Peters, Ted. Playing God with Our Evolutionary Future."
The theory of evolution
leads Ted Peters to emphasize that Gods creation is not fixed but changing,
and this may apply even to human nature. But should we seek to influence our
own genetic future? Some denounce this as playing God, especially when it
comes to germ-line intervention, but Peters analyzes this term in light of a
Christian theology of creation. He claims that Gods creative activity gives
the world a future, that humans are created co-creators, as Hefner puts it,
and that we should be open to improving the human genetic lot and thus to
influencing our evolutionary future.
Peters suggests three meanings for the term, playing God: learning
about Gods awesome secrets through science and technology; making life and
death decisions in medical emergencies; and substituting ourselves for God.
Concern for the third may lead to an attack on human pride in when we confuse
knowledge for wisdom or ignore the problem of unforeseen consequences of
germ-line intervention. A separate concern is that DNA is sacred and should be
off-limits to humans. Here Peters cites Jeremy Rifkin, who appeals to
naturalism or vitalism in defense of leaving nature alone. Still neither
Christian theologians nor molecular biologists are likely to agree with
Rifkin - though for different reasons.
Actually the term playing God raises the question of the relationship
between God and creation in terms of both creatio
ex nihilo and creatio continua.
In Peters view, giving the world a future is Gods fundamental way of acting
as creator. God creates new things including the new creation yet to come. The
human is a created co-creator: we are part of what God alone creates ex nihilo, yet we can have a special
influence of the direction of what God continues to create. Indeed the meaning
of imago Dei may well be
creativity. Though the results of human creativity are deeply ambiguous
ethically, we cannot not be creative. The ethical mandate concentrates instead
on the purposes towards which we direct our work
Peters next turns to the Human Genome Project (HGP). The aim of the HGP
is new knowledge and the betterment of human health, but the germ-line debate
is over taking actions now that might potentially improve the health or relieve
the suffering of people who do not yet exist. Should we instead only engage in
somatic therapy or should we undertake germ-line therapy, and should the
purposes of the latter include enhancement? Peters cites a number of church
documents which call for caution or for limitations to somatic procedures;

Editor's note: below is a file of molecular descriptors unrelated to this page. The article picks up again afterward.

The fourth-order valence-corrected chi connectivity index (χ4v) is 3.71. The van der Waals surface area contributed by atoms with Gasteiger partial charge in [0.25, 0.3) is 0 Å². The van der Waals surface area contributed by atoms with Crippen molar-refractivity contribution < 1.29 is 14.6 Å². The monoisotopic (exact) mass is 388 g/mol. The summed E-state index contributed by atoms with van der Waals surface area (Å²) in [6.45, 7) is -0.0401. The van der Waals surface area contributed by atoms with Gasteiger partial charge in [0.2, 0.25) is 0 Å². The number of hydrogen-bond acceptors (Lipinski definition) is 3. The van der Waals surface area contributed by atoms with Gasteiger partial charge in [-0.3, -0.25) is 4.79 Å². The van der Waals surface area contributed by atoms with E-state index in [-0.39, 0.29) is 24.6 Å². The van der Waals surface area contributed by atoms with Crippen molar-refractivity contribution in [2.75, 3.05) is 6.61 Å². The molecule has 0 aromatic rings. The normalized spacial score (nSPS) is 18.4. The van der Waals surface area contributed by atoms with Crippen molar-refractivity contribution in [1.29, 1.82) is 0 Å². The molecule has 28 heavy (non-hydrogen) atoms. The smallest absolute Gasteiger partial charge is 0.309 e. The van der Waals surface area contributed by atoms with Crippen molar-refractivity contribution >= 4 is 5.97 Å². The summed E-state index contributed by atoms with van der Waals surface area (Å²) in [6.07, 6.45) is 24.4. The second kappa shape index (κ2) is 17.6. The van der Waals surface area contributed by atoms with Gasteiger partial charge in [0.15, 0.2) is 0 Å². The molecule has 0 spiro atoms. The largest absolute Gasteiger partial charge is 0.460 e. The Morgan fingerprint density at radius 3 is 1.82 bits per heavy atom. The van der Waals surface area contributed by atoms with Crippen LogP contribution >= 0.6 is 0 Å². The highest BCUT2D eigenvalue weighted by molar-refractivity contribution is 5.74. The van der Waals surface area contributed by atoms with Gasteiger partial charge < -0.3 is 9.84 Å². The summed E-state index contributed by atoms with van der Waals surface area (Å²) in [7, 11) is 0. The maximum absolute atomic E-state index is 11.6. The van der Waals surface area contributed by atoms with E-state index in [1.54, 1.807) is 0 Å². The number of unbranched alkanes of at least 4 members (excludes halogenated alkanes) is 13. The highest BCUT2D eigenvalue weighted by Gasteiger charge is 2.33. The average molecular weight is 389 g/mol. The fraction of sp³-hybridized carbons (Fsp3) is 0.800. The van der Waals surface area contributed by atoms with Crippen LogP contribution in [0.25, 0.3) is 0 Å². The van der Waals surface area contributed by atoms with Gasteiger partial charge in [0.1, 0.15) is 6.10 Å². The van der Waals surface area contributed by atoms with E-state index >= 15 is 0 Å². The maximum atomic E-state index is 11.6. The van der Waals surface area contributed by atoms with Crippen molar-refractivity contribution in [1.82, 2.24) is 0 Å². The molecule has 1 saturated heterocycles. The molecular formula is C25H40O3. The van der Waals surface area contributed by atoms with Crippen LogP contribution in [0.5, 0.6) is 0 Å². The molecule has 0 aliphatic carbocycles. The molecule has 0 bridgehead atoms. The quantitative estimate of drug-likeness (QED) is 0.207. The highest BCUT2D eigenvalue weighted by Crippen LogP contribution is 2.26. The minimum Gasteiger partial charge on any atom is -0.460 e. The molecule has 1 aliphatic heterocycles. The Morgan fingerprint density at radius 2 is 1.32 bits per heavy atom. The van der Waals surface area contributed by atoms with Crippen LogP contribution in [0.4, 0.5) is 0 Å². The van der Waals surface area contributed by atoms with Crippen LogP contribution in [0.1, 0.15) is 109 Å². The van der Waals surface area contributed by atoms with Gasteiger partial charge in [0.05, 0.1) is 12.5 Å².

still others are open to germ-line therapy. At stake is the implicit
association with eugenics.
By and large, religious ethical thinking is conservative, seeking to
preserve the present human gene pool for the indefinite future. From this
perspective, germ-line intervention triggers the sense of playing God both
physically (we might degrade the biodiversity required for good health) and
socially (we might contribute to stigma and discrimination). But Peters is
critical of this perspective, because it assumes that the present state of
affairs is adequate, and it ignores the correlation between conceiving of God
as the creator and the human as created co-creator. Instead, we are called to
envision a truly better future and press on towards it, though certainly with
caution, prudence, and a clear concern for our hubris.
After recounting the summary of arguments for and against germ-line
intervention stipulated by Eric Juengst, Peters turns to the position paper by
the Council for Responsible Genetics (CRG). The strongest argument is that
germ-line intervention will reinforce social discrimination. Peters endorses
the CRGs concern: the definition of the ideal norm may be governed by economic
and political advantage. He reaffirms human dignity regardless of genetic
inheritance and the technical possibilities in genetic engineering, but he
recognizes that the underlying reasons for prejudice and discrimination today
are not germ-line intervention. A more serious challenge raised by the CRG
concerns persons who do not yet exist: should they be given moral priority over
present populations? Future generations might blame us for acting, or not
acting, in terms of germ-line interventions, and, arguably, we are morally
accountable to them. But the problem is complex, as Hardy Jones and John A.
Robertson point out, since actual, generational differences would occur
depending on whether or not we intervened. We clearly need an ethical framework
that is grounded in Gods will for the future, for the flourishing of all
humanity, and for that which transcends particular concerns for contingent
And so Peters asks the key question: would a future-oriented theology,
with the human as co-creator, be more adequate than the CRGs proposal? His
response is affirmative: a future- oriented theology would not give priority to
existing persons; it is realistic about nature as inherently dynamic; and our
task is to seek to discern Gods purpose for the future and conform to it,
while resisting the status quo.
Rather than playing God, in directing ourselves to that future we are being,
in Peters words, truly human.
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